Summary: The CCR5 Delta mutation is caused by the deletion of a single amino acid of the 352 within its protein chain construction. This mutation impacts yet largely (outside HIV research) unknown mechanisms of the function of T-Cells which fight severe disease. This variance works to prohibit HIV (and perhaps other diseases) from entering cells. This mutation has undisputed and inevitable links to Alzheimer’s Disease3 although the exact role the mutation plays remains unknown. Seeing the normal function of this gene (without a mutation) is involved in highly critical functions of the cell regarding immunities its potential negative impacts when mutated remain unknown. This mutation is also linked to learning and memory disabilities due to CCR5 being a suppressor for cortical plasticity.4 Logically, this mutation might also prove to be dysfunctional as it also impacts normal biological functions as well. Outside benefits in stopping inflammatory responses and HIV infection, any “good” are unknown. Supposing the mutation to have occurred 2,500 years ago is clearly deep-time speculation supported (outside known HIV benefits) to be only anecdotal. The “benefit” in protecting against HIV is clear, but it still remains to be subjective (only benefiting those stricken with the disease), and its attributes outside HIV may very well prove to be objectively degradative.

Mutational types referenced:

(a) VIRUSES. Virus s are proposed as good evidence for beneficial mutation because they mutate and modify. However, viruses are non-living lipid capsules of degraded genetic material. Viruses are parasites that require a host for metabolism and replication. Most viruses are harmless and are likely genetic debris that remains from a once fully functional genetic process and does not substantiate macro-evolution.

(b) ANCIENT ASSUMPTIONS (Heredity). Unverified mutations, such as lactose tolerance, were speculated to have happened long ago. These are not empirically established but are supposed to have occurred compared to preexisting genetic material. Then, these alterations become the speculation behind presumed mutations of the past. The specific genetic region that affects these attributes is known in the present, but knowledge of the preexisting genetic sequences does nothing to prove a past ancient mutation. Pre-mutational data of a fully sequenced DNA molecule simply does not exist, so that the evidence can infer but not directly substantiate macro-evolution.

(c) ANECDOTAL These have grand claims but often very few examples to confirm, if any. Anecdotal is usually untestable or verifiable by modern lab equipment based on opinions. Many attributes can be spun as beneficial or a fitness gain, but it is anecdotal when data is lacking. A few examples are tuskless African Elephants or tetrachromatic vision. Any anecdotal claims do not and cannot substantiate any inference for macro-evolution.

(d) LAB-VERIFIED. Non-neutral lab-verified mutations render change within the protein folding structure or function with living organisms that display measurable change could confirm the claims of beneficial mutations within macro-evolution. Unfortunately, under very light scrutiny, we found that each of these dozen or so such lab-verified examples was loaded with degradative side effects. Therefore, even lab-verified mutations fail to provide evidence to substantiate macro-evolution. In reality, the preponderance of all genetic data, outside highly dubious and subjective applications, directly opposes such claims revealing that lab-verified mutations, like all others, are degradative.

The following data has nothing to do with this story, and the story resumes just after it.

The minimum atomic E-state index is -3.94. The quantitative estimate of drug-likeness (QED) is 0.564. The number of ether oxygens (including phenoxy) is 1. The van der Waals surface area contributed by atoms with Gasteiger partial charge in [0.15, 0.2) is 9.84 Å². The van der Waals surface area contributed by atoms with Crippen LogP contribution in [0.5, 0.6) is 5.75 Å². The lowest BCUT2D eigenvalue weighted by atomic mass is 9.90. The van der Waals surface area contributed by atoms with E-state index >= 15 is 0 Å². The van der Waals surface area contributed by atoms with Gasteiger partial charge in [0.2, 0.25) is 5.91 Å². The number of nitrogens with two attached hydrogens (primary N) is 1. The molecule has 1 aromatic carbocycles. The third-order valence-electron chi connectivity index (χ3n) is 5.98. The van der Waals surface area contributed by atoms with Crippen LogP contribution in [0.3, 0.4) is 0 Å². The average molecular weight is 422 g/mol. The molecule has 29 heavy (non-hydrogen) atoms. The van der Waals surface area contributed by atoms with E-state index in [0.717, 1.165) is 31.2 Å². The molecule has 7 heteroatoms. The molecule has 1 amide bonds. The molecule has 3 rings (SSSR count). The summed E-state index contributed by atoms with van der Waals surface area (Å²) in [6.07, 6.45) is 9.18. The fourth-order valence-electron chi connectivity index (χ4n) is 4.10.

Note: Genetic trait variances are not mutations at all.


1- Citation: Ferrero MR, Tavares LP, Garcia CC. The Dual Role of CCR5 in the Course of Influenza Infection: Exploring Treatment Opportunities. Front Immunol. 2022 Jan 20;12:826621. doi: 10.3389/fimmu.2021.826621. PMID: 35126379; PMCID: PMC8810482.

2- Xie Y, Zhan S, Ge W, Tang P. The potential risks of C-C chemokine receptor 5-edited babies in bone development. Bone Res. 2019 Jan 29;7:4. doi 10.1038/s41413-019-0044-0. PMID: 30701110; PMCID: PMC6351561.

3- Entanglement of CCR5 and Alzheimer’s Disease; Aging Neurosci., 07 August 2019
Sec. Alzheimer’s Disease and Related Dementias; Li, Tianwen Li & Zhu, Jianhong Aug 2019;

4- Zhou M, Greenhill S, Huang S, Silva TK, Sano Y, Wu S, Cai Y, Nagaoka Y, Sehgal M, Cai DJ, Lee YS, Fox K, Silva AJ. CCR5 is a suppressor for cortical plasticity and hippocampal learning and memory. Elife. 2016 Dec 20;5:e20985. doi: 10.7554/eLife.20985. PMID: 27996938; PMCID: PMC5213777.

5- Lim JK, McDermott DH, Lisco A, Foster GA, Krysztof D, Follmann D, Stramer SL, Murphy PM. CCR5 deficiency is a risk factor for early clinical manifestations of West Nile virus infection but not for viral transmission. J Infect Dis. 2010 Jan 15;201(2):178-85. doi 10.1086/649426. PMID: 20025530; PMCID: PMC2934858.

6- Paoli, Julia, “HIV Resistant Mutation,” Oct 2013, Scitable by Nature Education;,sit%20outside%20of%20the%20cell.

7- Venuti, Assunta; Pastori, Claudia; Lopalco, Lucia, “The Role of Natural Anti-bodies to CC Chemokine Receptor 5 in HIV infection.” Oct 2017; Frontiers in Immunology; Frontiers | The Role of Natural Antibodies to CC Chemokine Receptor 5 in HIV Infection (

8- Ferrero MR, Tavares LP, Garcia CC. The Dual Role of CCR5 in the Course of Influenza Infection: Exploring Treatment Opportunities. Front Immunol. 2022 Jan 20;12:826621. doi: 10.3389/fimmu.2021.826621. PMID: 35126379; PMCID: PMC8810482.